Turning ideas into reality - The Good Oil by Rod Brown

The Cockatoo Network includes quite a few councillors, and we often provide a sanity check and tips on how to advance their ideas.

As part of our work, we’ve come to learn that the vast majority of councillors are well-meaning, committed people. But they do become disillusioned at the lack of traction of their ideas and pet projects. The causes are wider than the federal/state funding cutbacks over the last decade. There seem to be three other factors in play:

  • weak council finances and a lack of regional development functions in regional councils
  • the scrooge mentality of council CEOs and senior council officers
  • the lack of appreciation of the importance of project documentation.

The scrooge mentality is understandable because blowing council budgets is not a career-enhancing move for council employees. Also reporting systems alert auditors to expenditure on anything outside the traditional areas.

But the project documentation issue can surely be addressed.

To explain, investors, as well as federal/state program administrators, need a proposal to be clearly argued and explained – the days of ministers signing off on dodgy proposals are long gone. The need is for either (i) a scoping study that documents the what-why-how-when-who and who pays, (ii) a feasibility study with financial estimates and costings, or (iii) a business plan, that can be either of the above.   

However the problem is that federal and state agencies don’t want to fund the above studies. They want to fund things that taxpayers can see and touch. Bridges, parks, buildings are especially popular because they can carry signage and the names of politicians!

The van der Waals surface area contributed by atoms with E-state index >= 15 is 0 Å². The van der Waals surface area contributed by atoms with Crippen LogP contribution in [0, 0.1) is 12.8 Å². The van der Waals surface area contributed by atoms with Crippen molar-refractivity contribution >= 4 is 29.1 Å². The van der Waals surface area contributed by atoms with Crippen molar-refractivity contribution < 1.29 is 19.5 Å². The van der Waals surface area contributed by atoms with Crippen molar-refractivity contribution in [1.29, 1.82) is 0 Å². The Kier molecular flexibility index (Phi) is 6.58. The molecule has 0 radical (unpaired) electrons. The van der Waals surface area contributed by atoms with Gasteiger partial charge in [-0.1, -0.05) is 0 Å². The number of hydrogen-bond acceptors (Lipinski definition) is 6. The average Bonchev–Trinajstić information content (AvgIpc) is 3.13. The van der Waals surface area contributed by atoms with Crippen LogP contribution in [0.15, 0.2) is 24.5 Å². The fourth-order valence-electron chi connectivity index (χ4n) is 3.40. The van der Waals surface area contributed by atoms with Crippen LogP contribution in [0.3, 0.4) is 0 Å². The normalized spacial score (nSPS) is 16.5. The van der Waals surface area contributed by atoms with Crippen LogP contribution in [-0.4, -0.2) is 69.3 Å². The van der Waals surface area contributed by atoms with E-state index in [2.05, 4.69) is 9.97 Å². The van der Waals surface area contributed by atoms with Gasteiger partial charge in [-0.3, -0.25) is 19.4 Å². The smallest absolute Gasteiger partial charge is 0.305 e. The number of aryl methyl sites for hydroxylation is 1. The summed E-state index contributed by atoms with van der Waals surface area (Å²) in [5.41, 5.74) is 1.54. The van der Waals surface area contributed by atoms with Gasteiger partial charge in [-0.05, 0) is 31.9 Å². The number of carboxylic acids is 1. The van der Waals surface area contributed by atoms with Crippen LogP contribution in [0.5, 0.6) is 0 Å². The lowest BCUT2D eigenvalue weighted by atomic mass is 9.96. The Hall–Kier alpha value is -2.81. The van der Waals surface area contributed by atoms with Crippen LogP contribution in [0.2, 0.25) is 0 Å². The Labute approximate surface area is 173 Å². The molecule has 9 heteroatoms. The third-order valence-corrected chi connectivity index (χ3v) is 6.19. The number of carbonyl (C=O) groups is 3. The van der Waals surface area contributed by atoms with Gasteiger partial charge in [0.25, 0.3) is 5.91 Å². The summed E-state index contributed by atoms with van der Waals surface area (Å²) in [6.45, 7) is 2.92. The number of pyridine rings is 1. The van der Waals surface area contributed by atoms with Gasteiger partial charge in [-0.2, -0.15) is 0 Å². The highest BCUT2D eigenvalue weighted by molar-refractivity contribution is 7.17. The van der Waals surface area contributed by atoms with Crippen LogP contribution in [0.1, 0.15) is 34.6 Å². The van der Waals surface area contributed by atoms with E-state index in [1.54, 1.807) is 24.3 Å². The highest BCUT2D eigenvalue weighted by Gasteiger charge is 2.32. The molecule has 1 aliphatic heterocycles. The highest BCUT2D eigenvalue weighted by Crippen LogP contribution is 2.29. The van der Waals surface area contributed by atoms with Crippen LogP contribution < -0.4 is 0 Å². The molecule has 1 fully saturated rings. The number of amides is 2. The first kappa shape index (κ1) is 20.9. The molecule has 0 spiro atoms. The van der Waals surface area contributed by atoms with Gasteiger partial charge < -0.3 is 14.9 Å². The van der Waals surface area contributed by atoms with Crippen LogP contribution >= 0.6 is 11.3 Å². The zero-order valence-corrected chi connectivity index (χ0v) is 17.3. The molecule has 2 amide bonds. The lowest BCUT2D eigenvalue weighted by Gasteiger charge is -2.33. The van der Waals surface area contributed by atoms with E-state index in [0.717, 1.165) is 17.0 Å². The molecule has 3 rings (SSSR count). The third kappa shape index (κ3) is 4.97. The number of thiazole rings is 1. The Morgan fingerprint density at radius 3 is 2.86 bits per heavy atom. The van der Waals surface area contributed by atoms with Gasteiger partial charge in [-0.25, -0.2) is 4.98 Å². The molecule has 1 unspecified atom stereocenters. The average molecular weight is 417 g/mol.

So who is going to finance the scoping of blue-sky ideas? There would seem to be two main sources. First, far-sighted companies that can see the commercial opportunity. Second, councillors and senior council officers who can appreciate the worth of a potential project to their local economy.   

And what sorts of projects are we talking about? Well, they’re projects with a blend of private and public benefit that would align with regions’ competitive advantages, engender strong local support, grab the attention of investors, and generate interest within federal/state agencies with relevant programs. To explain, below are 10 examples that the Cockatoo Network has been mulling over.

  • East Perth (WA) – home to serious manufacturing and service industries and an international airport. Huge scope to be a global trade/aid hub with Foreign Minister Julie Bishop as a potential champion.
  • Strathmerton (Vic) – a small town at the junction of the Murray Valley and Newell highways. It has immediate potential to showcase cheeses (home to a Bega Cheese plant) and close to Cobram (fruit, juices) and Rutherglen’s classy red wines.
  • Ulladulla (NSW) – a beautiful harbour crying out for regeneration and boutique food outlets along Mediterranean lines. Rick Stein is a potential champion.